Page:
Fostering fraternity in humanity: the Church’s efforts to bring compassion within the framework of religious moderation

Dorlan Naibaho, Sandy Ariawan, Simion Diparuma Harianja, Jungjungan Simorangkir, Maringan Sinambela

Abstract


The nature of religion which refers to etymological studies clearly aims so that human life is not chaotic, so it is not surprising that all religions teach goodness. Only the lofty ideals of each religion cannot be adequately implemented among the grassroots so that it is presented precisely as violence and intolerance between adherents of one religion with another religion. Abuse in the name of religion occurs and becomes the beginning of the legitimacy of acts of violence in the cloak of religion. Reconciliation efforts are the church’s responsibility because the church has significant power in society and the church becomes a representation of God that brings the mandate and spirit of reconciliation to the world. The church is also the holder of the baton of Jesus' ministry on earth. In the historical reality of human life, Jesus is the only one who can do good and right throughout His life. The angel called him "Holy, Son of God" (Luk. 1:35), which is confirmed in Hebrews 4:15 "...but was in all points tempted like as we are, yet without sin.” While other humans are only able to implement the bad, or the combination of good and evil, because of human sinfulness. Only by faith in Jesus is a man justified and put before God. Through the power of the Holy Spirit that exists within believers, a wrong thread can be decided and enabled to live life as a new creation, that is, as children of God. The study aims to look at the extent of the church's role in preparing congregation spirituality within the framework of religious moderation, and at the same time reconcile congregations who experience intimidation. The method used in this study was a mix-method, where for some parts that need enrichment, structured interviews were carried out, but in the general part, generalizations were carried out as a result of quantitative data. The respondents in the study numbered 30 people from churches in potentially intolerant areas. In the results of the data with SPSS, it is known that the church’s role in cultivating a system of values, spiritual principles, and a solid theological foundation for the congregation influenced religious moderation by 89.3%, while other factors influence the other 10.7%. Further, it is shown that only 30% of respondents feel equipped with the content of religious moderation in a structured and "prepared" spiritually in case of clashes/friction with other religious people.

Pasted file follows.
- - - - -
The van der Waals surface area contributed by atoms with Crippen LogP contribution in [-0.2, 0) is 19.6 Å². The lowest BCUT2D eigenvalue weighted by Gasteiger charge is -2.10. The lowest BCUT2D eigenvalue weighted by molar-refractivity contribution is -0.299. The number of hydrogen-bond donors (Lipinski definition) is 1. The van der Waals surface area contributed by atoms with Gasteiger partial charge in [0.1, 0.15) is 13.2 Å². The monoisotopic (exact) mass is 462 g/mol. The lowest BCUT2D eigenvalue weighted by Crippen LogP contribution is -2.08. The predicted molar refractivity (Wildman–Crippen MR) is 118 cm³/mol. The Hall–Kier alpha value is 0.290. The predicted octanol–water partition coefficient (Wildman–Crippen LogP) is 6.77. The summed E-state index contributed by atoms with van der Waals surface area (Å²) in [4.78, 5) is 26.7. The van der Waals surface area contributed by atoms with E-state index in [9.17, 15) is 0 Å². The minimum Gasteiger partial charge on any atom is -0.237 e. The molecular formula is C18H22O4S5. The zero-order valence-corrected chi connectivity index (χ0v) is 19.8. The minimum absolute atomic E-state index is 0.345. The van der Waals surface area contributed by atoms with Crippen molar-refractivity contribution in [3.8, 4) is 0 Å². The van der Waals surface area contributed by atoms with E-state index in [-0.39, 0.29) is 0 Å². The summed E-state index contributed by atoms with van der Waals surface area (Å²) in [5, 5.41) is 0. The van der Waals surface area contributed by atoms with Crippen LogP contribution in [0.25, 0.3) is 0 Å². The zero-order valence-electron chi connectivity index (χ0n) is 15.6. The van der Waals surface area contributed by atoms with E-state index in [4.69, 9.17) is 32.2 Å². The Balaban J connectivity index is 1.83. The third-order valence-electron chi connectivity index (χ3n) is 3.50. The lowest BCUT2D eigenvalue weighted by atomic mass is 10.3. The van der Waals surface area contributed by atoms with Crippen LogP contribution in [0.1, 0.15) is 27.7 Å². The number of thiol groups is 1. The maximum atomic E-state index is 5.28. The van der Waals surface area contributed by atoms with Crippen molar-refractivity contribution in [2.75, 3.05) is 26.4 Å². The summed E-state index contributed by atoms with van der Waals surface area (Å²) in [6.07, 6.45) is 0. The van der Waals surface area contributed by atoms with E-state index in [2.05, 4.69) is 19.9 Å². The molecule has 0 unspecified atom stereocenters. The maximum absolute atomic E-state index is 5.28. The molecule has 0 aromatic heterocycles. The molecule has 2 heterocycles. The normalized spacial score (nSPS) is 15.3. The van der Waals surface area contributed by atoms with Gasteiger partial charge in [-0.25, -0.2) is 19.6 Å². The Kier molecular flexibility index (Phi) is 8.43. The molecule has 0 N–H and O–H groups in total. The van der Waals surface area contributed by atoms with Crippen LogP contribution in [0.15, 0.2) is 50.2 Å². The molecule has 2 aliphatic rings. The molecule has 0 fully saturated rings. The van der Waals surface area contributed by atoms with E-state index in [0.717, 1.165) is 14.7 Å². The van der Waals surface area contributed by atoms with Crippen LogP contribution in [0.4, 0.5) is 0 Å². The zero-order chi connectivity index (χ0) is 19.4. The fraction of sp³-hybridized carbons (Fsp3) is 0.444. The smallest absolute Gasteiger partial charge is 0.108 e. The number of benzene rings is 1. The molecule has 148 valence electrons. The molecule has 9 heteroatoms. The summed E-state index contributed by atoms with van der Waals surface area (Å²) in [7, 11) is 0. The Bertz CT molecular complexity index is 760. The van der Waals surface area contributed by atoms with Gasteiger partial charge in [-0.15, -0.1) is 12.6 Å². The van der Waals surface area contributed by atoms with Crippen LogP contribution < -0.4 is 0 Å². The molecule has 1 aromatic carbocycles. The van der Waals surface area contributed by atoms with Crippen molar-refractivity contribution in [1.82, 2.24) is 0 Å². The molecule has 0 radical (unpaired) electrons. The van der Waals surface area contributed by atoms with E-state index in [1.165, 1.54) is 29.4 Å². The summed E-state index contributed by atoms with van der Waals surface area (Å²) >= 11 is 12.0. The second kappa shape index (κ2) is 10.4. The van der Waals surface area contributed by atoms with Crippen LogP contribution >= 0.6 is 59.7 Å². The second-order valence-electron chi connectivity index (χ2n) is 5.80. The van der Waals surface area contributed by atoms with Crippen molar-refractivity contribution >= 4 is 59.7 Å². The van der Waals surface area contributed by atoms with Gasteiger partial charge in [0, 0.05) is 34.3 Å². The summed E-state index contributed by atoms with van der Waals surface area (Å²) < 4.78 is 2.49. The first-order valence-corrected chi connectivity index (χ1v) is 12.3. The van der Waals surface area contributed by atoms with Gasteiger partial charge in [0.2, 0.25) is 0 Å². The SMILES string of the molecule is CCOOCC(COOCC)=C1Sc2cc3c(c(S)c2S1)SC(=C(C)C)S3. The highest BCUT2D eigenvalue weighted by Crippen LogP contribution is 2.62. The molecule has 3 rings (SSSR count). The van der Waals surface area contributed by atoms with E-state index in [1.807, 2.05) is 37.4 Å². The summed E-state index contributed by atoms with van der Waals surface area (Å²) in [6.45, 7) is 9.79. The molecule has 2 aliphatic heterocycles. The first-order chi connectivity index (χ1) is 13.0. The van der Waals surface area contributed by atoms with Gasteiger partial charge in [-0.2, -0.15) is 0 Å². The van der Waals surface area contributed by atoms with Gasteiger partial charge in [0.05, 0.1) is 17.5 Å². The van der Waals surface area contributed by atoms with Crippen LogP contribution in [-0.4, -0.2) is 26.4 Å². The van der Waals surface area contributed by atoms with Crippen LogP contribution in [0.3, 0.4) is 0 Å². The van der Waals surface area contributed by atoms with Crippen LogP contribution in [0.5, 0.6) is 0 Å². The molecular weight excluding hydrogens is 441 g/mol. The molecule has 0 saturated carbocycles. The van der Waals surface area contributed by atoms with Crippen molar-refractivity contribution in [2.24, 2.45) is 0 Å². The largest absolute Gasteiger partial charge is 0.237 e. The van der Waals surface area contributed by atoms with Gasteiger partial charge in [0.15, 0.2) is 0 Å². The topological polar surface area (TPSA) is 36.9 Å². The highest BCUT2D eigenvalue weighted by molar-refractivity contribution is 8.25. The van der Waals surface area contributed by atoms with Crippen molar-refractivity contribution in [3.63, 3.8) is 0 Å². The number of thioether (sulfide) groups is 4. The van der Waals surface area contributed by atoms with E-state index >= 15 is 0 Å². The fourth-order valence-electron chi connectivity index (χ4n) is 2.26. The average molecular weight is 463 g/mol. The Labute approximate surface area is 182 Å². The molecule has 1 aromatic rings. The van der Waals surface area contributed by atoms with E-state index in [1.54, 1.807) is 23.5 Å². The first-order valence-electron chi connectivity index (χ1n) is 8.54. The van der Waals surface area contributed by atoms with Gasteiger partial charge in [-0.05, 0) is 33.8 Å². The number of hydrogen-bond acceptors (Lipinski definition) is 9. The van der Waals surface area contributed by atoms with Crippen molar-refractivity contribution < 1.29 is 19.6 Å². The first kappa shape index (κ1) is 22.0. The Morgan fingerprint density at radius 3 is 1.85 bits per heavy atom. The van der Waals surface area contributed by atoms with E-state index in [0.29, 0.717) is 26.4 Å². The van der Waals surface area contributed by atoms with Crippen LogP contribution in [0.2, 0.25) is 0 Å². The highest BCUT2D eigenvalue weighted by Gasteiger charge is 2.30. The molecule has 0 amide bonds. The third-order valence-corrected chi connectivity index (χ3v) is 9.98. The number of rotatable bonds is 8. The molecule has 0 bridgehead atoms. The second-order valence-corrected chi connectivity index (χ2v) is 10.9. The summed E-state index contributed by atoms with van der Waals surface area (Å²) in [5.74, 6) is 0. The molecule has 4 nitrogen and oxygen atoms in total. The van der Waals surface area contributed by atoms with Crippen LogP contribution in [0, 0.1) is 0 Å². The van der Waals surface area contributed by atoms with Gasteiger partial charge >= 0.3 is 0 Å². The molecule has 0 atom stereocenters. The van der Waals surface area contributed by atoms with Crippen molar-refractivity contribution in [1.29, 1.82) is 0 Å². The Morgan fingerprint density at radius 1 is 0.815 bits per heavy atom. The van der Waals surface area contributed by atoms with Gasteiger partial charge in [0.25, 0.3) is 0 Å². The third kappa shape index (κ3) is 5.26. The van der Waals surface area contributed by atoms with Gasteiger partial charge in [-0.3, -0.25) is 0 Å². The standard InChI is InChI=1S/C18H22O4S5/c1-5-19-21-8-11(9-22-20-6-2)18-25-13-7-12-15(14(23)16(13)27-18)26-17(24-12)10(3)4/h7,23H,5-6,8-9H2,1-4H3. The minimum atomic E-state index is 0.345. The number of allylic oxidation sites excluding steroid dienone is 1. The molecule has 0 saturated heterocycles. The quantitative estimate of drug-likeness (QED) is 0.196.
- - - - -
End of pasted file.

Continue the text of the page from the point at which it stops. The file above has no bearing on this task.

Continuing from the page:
Keywords


church’s effort; compassion; fraternity; humanity; religious moderation

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DOI: https://doi.org/10.30995/kur.v8i1.537

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